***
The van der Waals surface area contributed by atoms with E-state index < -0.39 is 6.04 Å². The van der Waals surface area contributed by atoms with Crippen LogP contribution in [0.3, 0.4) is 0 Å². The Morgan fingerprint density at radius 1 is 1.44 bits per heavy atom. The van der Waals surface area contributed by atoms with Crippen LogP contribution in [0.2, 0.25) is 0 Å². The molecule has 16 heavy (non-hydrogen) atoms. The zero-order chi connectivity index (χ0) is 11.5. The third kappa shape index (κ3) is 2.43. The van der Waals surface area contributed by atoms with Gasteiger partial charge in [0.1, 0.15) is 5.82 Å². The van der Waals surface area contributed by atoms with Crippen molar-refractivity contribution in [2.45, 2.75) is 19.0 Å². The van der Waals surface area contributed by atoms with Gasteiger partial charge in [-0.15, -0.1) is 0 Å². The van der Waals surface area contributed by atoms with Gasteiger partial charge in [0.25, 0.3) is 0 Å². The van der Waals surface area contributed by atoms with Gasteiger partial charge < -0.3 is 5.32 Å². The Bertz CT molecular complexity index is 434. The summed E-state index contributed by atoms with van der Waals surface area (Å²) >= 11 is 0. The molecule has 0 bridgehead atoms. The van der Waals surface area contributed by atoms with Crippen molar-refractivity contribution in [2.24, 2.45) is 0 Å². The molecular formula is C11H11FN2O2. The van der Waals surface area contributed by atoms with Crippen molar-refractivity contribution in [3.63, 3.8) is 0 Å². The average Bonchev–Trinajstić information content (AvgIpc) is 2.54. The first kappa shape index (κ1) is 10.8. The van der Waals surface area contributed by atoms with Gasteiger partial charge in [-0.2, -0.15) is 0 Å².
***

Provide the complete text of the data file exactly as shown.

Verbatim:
The van der Waals surface area contributed by atoms with E-state index < -0.39 is 6.04 Å². The van der Waals surface area contributed by atoms with Crippen LogP contribution in [0.3, 0.4) is 0 Å². The Morgan fingerprint density at radius 1 is 1.44 bits per heavy atom. The van der Waals surface area contributed by atoms with Crippen LogP contribution in [0.2, 0.25) is 0 Å². The molecule has 16 heavy (non-hydrogen) atoms. The zero-order chi connectivity index (χ0) is 11.5. The third kappa shape index (κ3) is 2.43. The van der Waals surface area contributed by atoms with Gasteiger partial charge in [0.1, 0.15) is 5.82 Å². The van der Waals surface area contributed by atoms with Crippen molar-refractivity contribution in [2.45, 2.75) is 19.0 Å². The van der Waals surface area contributed by atoms with Gasteiger partial charge in [-0.15, -0.1) is 0 Å². The van der Waals surface area contributed by atoms with Gasteiger partial charge in [0.25, 0.3) is 0 Å². The van der Waals surface area contributed by atoms with Gasteiger partial charge < -0.3 is 5.32 Å². The Bertz CT molecular complexity index is 434. The summed E-state index contributed by atoms with van der Waals surface area (Å²) >= 11 is 0. The molecule has 0 bridgehead atoms. The van der Waals surface area contributed by atoms with Crippen molar-refractivity contribution in [2.24, 2.45) is 0 Å². The molecular formula is C11H11FN2O2. The van der Waals surface area contributed by atoms with Crippen molar-refractivity contribution in [3.63, 3.8) is 0 Å². The average Bonchev–Trinajstić information content (AvgIpc) is 2.54. The first kappa shape index (κ1) is 10.8. The van der Waals surface area contributed by atoms with Gasteiger partial charge in [-0.2, -0.15) is 0 Å².